Home for the Holidays

Home for the Holidays by Steven R. Schirripa

Book: Home for the Holidays by Steven R. Schirripa Read Free Book Online
Authors: Steven R. Schirripa
have a couple of gift certificates here for you boys. I hope you'll come by and pick something out for yourselves.”
    Walter's father presented Nicky and Tommy with matching envelopes that said
The Bookworm
on the outside.
    “Thank you both, again,” the man said. “Thank you for watching out for my boy. Walter, don't you have something to say?”
    “Yeah, thanks,” Walter said, staring at the floor. “I mean, you know, like—thanks.”
    “Fugheddaboudit,”
Tommy said.
    Walter looked up from the floor and said, “Huh?”
    “He means, ‘no problem,’” Nicky said.
    When the Wagers had gone, Nicky's father said, “I'm not sure that makes things any different. Fighting is fighting, even if the other guys start it. I don't ever want to have this conversation again—understand?”
    Both boys nodded.
    “All right,” he said. “Now let's see if we can get down to the party before those animals have devoured all the food.”
    Nicky and his parents, with Grandma Tutti and Tommy, got to the Newton bed-and-breakfast well before seven. The food wasn't gone yet. In fact, the guys from Brooklyn had laid on a feast. There were a ham and a roast beef. There were prosciutto and mozzarella. There were regular lasagna and spinach lasagna. There were baskets of bread and jugs of wine. Everyone seemed to be eating and drinking—a lot.
    Nicky had never seen anything like it. He'd never seen grown-ups have this kind of fun. Parties in Carrington were always very polite. These grown-ups appeared to be really enjoying themselves.
    Charlie Cement had taken a lampshade off a lamp and was pretending that it was a sombrero. He was singing the “Mexican Hat Dance” and skipping around the room. Jimmy the Iceman was trying to slow dance with his girlfriend, Janice, but she was trying to finish a conversation with Sallie the Butcher's wife—Donna's mother. When Bobby Car Service noticed that there was a piano in the parlor, he started playing it. Everyone gathered around and listened tearfully while he sang “'O Sole Mio” in Italian, and then they laughed while he sang “That's Amore” just like Dean Martin.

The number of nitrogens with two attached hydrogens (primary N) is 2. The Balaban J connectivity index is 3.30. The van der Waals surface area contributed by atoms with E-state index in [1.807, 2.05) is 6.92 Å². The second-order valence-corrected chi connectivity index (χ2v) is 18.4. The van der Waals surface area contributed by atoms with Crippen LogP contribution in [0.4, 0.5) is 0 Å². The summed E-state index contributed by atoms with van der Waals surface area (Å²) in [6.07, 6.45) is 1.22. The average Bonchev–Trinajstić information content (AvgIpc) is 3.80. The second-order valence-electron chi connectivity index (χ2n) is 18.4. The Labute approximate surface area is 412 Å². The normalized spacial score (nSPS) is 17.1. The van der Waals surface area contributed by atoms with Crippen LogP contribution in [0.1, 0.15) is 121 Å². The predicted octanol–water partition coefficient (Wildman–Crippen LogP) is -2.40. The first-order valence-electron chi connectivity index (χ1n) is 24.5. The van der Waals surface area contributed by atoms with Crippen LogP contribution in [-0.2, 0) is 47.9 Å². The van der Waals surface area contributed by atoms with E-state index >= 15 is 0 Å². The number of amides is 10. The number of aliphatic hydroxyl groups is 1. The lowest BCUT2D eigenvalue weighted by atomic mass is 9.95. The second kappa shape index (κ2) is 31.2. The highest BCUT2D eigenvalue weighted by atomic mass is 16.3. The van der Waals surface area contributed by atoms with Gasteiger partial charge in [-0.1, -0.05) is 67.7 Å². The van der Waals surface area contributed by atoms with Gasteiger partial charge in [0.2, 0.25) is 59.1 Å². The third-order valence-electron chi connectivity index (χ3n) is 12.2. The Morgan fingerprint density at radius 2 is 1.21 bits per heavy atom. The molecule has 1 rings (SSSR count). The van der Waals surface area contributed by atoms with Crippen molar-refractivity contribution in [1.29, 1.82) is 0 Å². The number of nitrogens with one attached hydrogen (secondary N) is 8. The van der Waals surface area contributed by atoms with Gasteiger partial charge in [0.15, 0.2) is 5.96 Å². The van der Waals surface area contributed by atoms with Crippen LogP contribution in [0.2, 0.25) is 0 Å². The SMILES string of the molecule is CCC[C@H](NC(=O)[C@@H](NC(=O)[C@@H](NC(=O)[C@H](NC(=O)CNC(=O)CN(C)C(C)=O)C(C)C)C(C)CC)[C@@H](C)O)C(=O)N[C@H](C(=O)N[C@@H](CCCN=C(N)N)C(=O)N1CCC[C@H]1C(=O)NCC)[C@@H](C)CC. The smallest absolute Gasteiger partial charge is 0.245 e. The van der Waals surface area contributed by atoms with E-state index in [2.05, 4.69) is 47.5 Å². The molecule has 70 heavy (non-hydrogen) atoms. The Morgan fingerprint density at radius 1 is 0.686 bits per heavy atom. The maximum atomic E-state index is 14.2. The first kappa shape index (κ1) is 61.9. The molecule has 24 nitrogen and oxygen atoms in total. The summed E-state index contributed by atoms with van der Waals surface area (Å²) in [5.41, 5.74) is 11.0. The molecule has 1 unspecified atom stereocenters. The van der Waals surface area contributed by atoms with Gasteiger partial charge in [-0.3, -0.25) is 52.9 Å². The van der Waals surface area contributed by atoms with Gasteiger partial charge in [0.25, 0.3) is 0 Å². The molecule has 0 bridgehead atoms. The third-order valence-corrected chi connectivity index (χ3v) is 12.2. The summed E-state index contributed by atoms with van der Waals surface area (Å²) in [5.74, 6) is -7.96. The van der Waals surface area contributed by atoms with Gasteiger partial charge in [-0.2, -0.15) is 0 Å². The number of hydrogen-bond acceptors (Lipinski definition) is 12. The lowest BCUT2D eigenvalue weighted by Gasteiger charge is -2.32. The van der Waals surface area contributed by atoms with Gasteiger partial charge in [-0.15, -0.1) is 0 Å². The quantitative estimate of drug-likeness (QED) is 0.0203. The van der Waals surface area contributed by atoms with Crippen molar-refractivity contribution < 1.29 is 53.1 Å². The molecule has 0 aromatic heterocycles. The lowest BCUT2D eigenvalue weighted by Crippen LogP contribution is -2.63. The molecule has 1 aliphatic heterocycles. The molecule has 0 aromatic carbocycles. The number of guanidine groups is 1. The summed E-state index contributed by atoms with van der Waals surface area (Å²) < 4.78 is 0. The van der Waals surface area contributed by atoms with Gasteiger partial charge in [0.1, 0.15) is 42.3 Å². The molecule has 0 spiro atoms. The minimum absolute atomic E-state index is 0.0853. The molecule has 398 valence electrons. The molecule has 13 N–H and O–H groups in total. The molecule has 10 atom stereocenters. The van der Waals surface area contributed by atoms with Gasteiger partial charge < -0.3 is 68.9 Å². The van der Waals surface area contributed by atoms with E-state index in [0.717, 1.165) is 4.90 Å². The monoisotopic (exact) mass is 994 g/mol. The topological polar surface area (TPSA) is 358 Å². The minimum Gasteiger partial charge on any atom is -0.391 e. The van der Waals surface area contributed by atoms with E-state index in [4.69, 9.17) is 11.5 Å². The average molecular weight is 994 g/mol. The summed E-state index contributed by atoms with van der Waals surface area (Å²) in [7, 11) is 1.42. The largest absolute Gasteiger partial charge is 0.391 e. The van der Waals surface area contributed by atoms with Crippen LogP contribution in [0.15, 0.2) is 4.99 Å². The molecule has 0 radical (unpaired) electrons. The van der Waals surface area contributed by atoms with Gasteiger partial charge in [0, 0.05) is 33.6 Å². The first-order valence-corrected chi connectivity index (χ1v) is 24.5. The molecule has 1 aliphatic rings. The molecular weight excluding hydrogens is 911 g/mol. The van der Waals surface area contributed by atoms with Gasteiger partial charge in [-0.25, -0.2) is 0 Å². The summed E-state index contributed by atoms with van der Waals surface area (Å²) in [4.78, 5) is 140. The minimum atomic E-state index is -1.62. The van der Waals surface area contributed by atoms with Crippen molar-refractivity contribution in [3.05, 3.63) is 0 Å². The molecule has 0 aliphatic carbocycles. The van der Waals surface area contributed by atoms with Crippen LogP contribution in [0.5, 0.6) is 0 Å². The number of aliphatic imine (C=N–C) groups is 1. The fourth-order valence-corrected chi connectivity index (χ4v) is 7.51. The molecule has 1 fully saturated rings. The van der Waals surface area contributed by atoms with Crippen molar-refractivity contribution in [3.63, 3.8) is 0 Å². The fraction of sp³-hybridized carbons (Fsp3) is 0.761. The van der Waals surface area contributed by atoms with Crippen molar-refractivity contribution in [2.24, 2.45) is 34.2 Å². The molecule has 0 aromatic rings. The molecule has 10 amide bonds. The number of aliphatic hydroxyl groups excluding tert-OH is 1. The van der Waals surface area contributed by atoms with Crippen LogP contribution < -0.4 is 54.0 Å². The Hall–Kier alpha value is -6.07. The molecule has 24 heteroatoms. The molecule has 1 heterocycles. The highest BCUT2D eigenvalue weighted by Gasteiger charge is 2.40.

Nicky, sitting with Donna and Tommy, said, “How often do they get like this?”
    “Just for special occasions,” Donna said.
    “New Year's Day, Columbus Day, Friday …,” Tommy said. “Unless it's my mom, in which case it's every day.”
    After the food was all gone, Oscar the Undertaker made a speech. Charlie Cement proposed a toast. Uncle Frankie told Nicky's father he loved him. Grandma Tutti cried. Nicky's father said, “I think this is the start of a wonderful new year. I wish each and every one of you all the health and happiness in the world. My only resolution is to see more of you all, more often. To the happy new year!”
    “Happy new year!” everyone shouted, and raised their glasses.
    It was late when the party broke up. Nicky and Tommy fell asleep in the car going home. When they arrived, they stumbled out of the car and up the stairs to Nicky's bedroom.
    But then Nicky had trouble falling asleep. Too much had happened. Too much was going on. He felt like he had a lot to worry about. He heard Tommy shifting around in bed, too.
    “You can't sleep, either, huh?” Nicky said. “Does your head hurt?”
    “A little,” Tommy said. “One of those guys really smacked me.”
    “It looked like it,” Nicky said. “I hate to think what would've happened if those security guys hadn't come.”
    “Are you kidding? I woulda
killed
them guys. What I wouldn't give to see 'em again.”
    “You might get another chance, at the Snow Ball,” Nicky said. “Maybe we should think about not going.”
    Tommy rose up on one elbow and looked at Nicky. “Why not?”
    “Well, you know Dirk is going to be there, with his friends. Now that we know who his dad really is, maybe we should stay out of his way.”
    “Wow,” Tommy said. “I completely forgot about that. He could have us whacked.”
    The boys thought about

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